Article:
Main content area

Heavy near-surface PM2.5 pollution in Lhasa, China during a relatively static winter period

Li, Chaoliu, Han, Xiaowen, Kang, Shichang, Yan, Fangping, Chen, Pengfei, Hu, Zhaofu, Yang, Junhua, Ciren, Duojie, Gao, Shaopeng, Sillanpää, Mika, Han, Yongming, Cui, Yuyan, Liu, Shang, Smith, Kirk R.
Chemosphere 2019 v.214 pp. 314-318
United States Environmental Protection Agency, butter, cooking, fuels, heat, monitoring, particulates, pollution, waste incineration, winter, China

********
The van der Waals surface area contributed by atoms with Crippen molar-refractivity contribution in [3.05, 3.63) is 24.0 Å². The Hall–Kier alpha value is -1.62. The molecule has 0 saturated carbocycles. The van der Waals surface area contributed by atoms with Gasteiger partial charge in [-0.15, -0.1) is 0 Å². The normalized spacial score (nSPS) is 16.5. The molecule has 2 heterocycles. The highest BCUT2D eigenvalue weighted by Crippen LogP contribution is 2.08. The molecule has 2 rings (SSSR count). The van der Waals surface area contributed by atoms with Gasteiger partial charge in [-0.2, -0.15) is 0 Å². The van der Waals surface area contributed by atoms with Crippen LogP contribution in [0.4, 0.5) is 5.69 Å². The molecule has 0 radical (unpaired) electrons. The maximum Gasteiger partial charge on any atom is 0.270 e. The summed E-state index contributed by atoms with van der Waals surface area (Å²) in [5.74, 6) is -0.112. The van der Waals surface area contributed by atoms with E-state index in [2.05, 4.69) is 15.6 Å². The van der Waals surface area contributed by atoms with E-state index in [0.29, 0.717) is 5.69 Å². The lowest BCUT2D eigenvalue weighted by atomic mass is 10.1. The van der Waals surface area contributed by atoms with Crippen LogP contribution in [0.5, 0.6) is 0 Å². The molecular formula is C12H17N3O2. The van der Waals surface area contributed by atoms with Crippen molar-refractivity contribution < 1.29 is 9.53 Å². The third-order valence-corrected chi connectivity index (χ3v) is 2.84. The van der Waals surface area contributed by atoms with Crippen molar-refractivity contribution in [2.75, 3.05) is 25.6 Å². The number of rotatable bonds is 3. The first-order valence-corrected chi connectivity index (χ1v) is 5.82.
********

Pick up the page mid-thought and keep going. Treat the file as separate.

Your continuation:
Fairly high near-surface PM2.5 concentrations were found during relatively static winter conditions within Lhasa – a Tibetan Plateau city normally considered to have a clean atmosphere. The average daily PM2.5 concentration reached 118 ± 60 μg m−3 during the study period, was approximately 3.4 times the United States Environmental Protection Agency 24-h standard. PM2.5 concentration of Lhasa increased from 20:00 until 23:00, which was probably caused by space heating, waste incineration activities and decreased boundary layer at night. Furthermore, we found traditional religious butter lamp lighting of local Tibetan residents during festivals could cause PM2.5 concentration to reach an alarmingly high level, 240 ± 30 μg m−3. Therefore, to protect the atmosphere of Lhasa, the government may wish to conduct more complete monitoring and find ways to encourage clean heating and cooking fuels, enforce the supervision on illegal emission activities such as waste incineration, and guide residents to transfer to more environmentally friendly activities during festivals.